Informed Donating

Michael Nestman |

The U.S is considered the most generous country in the world, with two-thirds of Americans giving to charities annually. And this number continues to grow, with giving levels increasing every year since 2009.

In 2016, an estimated $390 billion was given to charity in the U.S. – an increase of 1.4 percent over 2015 totals, with individual giving accounting for 72 percent of all giving. Religious organizations led the list of recipients, receiving over 32 percent of individual donations, followed by Education, with 15 percent of donations, then Human Services, with 12 percent.

Whatever cause you support, if you’re ready to open your wallet to support your favorite charity, it’s important that you keep a few things in mind prior to sending that first check.

  • Is the organization you wish to donate to a qualified charitable organization? Most religious organizations such as churches, synagogues, mosques and temples are automatically eligible to accept charitable donations, but there are exceptions, so it’s always best to check. But what about the local food bank or animal rescue organization that you’re interested in donating to? To be sure, you can ask to see the organization’s IRS Determination Letter, which will tell you if they can accept donations. If that’s not possible, you can confirm an organization’s status directly with the IRS.
  • Any donation given to an individual does not qualify for a tax donation; no matter how worthy the cause.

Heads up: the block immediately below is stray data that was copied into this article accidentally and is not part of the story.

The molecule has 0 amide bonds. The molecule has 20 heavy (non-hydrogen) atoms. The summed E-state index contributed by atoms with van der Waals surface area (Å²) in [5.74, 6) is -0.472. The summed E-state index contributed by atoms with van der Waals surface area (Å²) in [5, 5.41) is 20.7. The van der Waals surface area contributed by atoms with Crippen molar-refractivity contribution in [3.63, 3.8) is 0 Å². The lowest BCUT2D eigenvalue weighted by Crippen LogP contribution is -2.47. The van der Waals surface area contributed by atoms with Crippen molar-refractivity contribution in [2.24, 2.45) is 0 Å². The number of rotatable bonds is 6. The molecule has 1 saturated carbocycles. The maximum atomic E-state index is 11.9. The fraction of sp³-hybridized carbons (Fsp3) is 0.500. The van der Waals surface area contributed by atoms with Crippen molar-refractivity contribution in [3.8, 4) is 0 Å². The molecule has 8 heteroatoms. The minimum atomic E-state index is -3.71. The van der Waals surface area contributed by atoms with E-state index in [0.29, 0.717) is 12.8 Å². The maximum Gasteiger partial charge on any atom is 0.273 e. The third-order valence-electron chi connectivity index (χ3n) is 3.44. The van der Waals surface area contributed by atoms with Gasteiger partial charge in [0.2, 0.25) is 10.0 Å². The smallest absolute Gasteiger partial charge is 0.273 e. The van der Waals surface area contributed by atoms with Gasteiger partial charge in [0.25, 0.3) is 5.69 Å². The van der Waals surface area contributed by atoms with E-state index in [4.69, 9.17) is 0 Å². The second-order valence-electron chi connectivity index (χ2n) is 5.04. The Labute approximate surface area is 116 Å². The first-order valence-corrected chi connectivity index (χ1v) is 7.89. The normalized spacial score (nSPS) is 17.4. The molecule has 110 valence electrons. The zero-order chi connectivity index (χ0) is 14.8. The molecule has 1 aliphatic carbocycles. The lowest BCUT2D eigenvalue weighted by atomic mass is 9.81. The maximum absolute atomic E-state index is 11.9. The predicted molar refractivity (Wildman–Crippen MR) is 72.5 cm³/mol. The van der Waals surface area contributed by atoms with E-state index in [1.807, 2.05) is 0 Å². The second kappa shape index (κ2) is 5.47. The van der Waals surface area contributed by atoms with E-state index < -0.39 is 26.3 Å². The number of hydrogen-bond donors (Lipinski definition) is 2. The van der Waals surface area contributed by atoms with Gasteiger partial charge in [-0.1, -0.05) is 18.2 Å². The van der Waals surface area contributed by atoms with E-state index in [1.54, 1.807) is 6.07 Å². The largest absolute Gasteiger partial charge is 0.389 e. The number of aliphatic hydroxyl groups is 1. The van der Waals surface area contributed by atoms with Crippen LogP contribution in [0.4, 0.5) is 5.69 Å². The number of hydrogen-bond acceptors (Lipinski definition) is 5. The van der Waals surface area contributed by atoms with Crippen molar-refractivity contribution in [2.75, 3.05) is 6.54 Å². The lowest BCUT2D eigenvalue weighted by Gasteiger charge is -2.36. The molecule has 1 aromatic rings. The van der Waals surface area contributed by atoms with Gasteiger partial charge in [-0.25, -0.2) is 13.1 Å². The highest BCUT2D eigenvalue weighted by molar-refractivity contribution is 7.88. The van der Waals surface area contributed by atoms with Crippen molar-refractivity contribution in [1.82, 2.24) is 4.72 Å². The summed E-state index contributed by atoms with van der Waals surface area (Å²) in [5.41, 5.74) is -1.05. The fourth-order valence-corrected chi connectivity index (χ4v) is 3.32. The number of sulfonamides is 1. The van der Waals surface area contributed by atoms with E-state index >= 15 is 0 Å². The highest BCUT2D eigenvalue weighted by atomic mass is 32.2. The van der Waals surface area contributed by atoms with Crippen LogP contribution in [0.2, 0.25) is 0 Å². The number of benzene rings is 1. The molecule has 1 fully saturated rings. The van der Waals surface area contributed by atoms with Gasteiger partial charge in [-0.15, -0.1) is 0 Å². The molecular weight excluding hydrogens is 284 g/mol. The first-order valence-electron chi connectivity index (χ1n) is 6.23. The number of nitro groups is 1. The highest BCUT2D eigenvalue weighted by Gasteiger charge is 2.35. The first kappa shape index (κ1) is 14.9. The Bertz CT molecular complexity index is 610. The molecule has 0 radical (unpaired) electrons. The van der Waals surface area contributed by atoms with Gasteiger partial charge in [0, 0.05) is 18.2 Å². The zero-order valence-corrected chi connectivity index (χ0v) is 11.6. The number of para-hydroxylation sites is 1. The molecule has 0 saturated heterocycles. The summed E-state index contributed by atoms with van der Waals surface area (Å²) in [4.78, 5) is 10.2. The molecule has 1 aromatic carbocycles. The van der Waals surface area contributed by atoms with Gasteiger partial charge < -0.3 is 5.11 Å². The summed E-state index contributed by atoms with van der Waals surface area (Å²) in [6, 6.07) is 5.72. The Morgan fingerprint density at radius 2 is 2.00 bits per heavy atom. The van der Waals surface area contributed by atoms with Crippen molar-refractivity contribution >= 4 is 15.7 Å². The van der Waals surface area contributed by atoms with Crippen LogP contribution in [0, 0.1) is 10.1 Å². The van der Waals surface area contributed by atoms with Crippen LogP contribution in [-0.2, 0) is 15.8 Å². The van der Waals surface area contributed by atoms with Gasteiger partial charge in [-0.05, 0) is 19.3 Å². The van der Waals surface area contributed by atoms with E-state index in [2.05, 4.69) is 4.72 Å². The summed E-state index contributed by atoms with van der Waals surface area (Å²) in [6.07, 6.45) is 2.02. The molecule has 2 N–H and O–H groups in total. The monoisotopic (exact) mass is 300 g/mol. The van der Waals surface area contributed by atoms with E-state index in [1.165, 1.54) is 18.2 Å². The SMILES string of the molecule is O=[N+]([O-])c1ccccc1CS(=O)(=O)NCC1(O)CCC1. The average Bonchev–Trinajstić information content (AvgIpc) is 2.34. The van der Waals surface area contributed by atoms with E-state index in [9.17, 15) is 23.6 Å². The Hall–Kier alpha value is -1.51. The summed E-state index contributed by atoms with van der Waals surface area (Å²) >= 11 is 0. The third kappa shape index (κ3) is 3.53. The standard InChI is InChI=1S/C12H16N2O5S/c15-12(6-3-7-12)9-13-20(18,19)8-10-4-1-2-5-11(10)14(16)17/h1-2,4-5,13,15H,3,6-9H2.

• Be aware of free gifts. If you write a check for $250.00, but receive two tickets to the organization’s annual gala, you can only deduct the amount of the donation after the cost of the gala tickets have been considered. The same goes for the free t-shirt or commemorative mug. If a free gift is offered in return for your donation, simply ask the organization to factor in the cost and subtract it from your donation total on your receipt or thank you letter.
  • Speaking of thank-you letters, be sure you get one, or at least a receipt that documents the amount of your donation. This is particularly important for those giving at least $250.00, as the IRS requires a receipt or letter to document any donations over this amount. And remember to get a receipt for cash, since you’ll have no other way to document the contribution.
  • If you’re wondering how the organization in question uses the funds they receive, there are plenty of organizations that provide that information. GuideStar, Give, and provide details on organizational health and how charitable donations are used. But more importantly, talk to the Executive Director of the organization if possible. You’ll get a much better idea of how responsible they are with their donations, and how the money is used.
  • In order to take a tax deduction for the current year, your donation must be in the hands of the organization by December 31st of that year, otherwise the deduction will have to wait until the following year.

Spending just a few minutes on research will help to ensure that your money is going to a worthy cause that will use it wisely.




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